Hitchcock's Long-forgotten Holocaust Film Finally Restored, Nearly 70 Years On

With restoration of historical Holocaust footage almost complete, how will contemporary audiences react to a film that traumatized the king of thrillers?

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A Holocaust documentary created by thriller film master Alfred Hitchcock based on Soviet and British footage of World War II camps will finally be screened to the public in its entirety nearly 70 years after it was made, The Independent revealed on Wednesday.

The film, which took longer to create than Hitchcock and patron Sidney Bernstein anticipated, was put in the drawer in 1945 when the Allied military government apparently decided that a documentary highlighting the German atrocities would do more harm than good.

"It was suppressed because of the changing political situation, particularly for the British," The Independent quotes Dr. Toby Haggith, Senior Curator at the Department of Research, Imperial War Museum, as saying. "Once they discovered the camps, the Americans and British were keen to release a film very quickly that would show the camps and get the German people to accept their responsibility for the atrocities that were there."

Five of the six film reels were stored in the Imperial War Museum, not to be seen again until the 1980s, when an American researcher found the footage in a "rusty can" in the museum, The Independent reported. The documentary was screened in its unfinished and unrefined version at the Berlin Film Festival in 1984 and on American PBS in 1985.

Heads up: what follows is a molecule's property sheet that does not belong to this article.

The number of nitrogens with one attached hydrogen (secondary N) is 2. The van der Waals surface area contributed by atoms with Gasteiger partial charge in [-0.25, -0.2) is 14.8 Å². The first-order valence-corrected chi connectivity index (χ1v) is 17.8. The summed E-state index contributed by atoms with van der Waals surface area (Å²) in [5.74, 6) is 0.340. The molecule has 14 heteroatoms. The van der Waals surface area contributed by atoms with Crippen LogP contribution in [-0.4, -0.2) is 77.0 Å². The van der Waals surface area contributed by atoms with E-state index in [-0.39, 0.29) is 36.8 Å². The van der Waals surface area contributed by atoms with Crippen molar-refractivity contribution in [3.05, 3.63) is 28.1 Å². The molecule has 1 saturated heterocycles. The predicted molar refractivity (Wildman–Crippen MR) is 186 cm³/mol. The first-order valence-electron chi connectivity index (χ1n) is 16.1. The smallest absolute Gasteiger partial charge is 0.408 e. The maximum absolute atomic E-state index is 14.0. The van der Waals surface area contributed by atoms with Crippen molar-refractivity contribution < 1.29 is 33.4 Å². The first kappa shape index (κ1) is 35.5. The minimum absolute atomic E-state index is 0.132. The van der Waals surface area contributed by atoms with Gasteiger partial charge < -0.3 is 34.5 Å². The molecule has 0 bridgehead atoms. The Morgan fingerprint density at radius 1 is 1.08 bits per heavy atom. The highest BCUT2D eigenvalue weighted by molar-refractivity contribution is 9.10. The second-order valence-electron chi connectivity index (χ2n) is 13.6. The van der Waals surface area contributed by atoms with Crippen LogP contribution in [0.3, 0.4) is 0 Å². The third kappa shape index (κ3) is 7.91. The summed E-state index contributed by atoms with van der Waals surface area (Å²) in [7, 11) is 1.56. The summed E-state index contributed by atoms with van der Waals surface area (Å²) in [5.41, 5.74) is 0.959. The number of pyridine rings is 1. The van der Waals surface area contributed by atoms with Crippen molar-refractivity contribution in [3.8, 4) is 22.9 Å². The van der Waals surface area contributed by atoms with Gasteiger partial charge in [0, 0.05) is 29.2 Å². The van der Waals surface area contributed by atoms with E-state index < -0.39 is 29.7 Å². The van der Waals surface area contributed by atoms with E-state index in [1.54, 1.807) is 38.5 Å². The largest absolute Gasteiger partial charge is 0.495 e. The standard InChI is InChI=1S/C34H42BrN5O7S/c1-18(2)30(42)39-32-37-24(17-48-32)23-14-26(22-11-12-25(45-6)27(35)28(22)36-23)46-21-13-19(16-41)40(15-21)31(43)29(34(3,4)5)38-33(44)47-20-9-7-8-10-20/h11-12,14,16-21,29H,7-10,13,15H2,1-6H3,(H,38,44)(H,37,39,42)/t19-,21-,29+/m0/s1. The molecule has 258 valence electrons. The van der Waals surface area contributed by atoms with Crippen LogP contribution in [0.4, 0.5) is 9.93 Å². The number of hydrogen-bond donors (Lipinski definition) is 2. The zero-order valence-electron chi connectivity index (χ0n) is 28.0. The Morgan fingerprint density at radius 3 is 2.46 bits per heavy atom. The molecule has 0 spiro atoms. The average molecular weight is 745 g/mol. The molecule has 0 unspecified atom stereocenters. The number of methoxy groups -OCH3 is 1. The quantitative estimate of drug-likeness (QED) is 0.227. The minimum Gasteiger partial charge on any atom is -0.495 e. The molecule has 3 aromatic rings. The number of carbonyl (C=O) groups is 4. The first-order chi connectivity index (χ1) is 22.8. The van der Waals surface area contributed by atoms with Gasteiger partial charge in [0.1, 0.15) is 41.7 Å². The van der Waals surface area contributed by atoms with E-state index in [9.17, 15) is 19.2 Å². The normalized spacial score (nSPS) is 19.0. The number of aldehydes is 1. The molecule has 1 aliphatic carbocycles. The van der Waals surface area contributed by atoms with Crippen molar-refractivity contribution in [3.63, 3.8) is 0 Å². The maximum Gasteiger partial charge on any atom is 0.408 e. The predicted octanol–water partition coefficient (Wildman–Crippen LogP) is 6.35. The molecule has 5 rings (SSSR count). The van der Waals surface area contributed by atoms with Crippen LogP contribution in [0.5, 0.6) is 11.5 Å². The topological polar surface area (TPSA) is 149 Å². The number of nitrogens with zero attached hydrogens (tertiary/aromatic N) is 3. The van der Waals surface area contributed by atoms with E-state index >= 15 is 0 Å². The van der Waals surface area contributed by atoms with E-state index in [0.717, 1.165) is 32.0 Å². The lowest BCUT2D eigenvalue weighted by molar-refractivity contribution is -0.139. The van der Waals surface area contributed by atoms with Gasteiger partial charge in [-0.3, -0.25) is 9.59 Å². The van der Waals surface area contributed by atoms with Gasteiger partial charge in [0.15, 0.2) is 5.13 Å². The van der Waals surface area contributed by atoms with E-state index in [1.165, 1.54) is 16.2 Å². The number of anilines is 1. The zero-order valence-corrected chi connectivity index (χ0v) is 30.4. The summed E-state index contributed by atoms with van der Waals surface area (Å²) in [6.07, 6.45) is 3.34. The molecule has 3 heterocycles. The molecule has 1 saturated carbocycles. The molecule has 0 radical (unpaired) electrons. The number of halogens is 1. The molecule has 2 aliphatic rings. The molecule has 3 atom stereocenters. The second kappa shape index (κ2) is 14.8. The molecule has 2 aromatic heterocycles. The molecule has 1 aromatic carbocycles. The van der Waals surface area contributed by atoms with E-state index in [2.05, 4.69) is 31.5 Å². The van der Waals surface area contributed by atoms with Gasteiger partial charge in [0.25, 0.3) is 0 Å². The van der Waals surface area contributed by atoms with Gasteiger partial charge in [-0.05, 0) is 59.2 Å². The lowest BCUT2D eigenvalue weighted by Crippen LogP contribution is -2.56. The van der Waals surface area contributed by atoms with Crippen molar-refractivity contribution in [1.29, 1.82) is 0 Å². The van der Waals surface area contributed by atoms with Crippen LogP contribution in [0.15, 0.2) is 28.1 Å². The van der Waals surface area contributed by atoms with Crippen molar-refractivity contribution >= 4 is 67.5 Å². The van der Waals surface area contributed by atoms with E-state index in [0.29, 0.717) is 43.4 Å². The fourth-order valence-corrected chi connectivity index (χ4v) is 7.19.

The Imperial War Museum subsequently undertook the task of restoring the film using digital technology to clean up the footage and attach the missing sixth reel. The final product, it believes, matches the version that Hitchcock and his co-collaborators had intended.

The documentary will finally be screened in its entirety, along with the original version, in festival and cinemas over the course of the next year, and on British television in 2015, as the world marks 70 years since the end of World War II.

The Independent's report on the documentary also reveals a little-known fact about Hitchcock: That the filmmaker who chilled millions of viewers to the bone with his psychological thrillers, was actually quite unnerved by the "real thing" he saw in the Soviet and British footage.

A young woman at the Bergen-Belsen concentration camp in Germany shouts 'Shoot them, kill them as they killed our families' as Allied troops supervise Germans, 1945. Credit: AP

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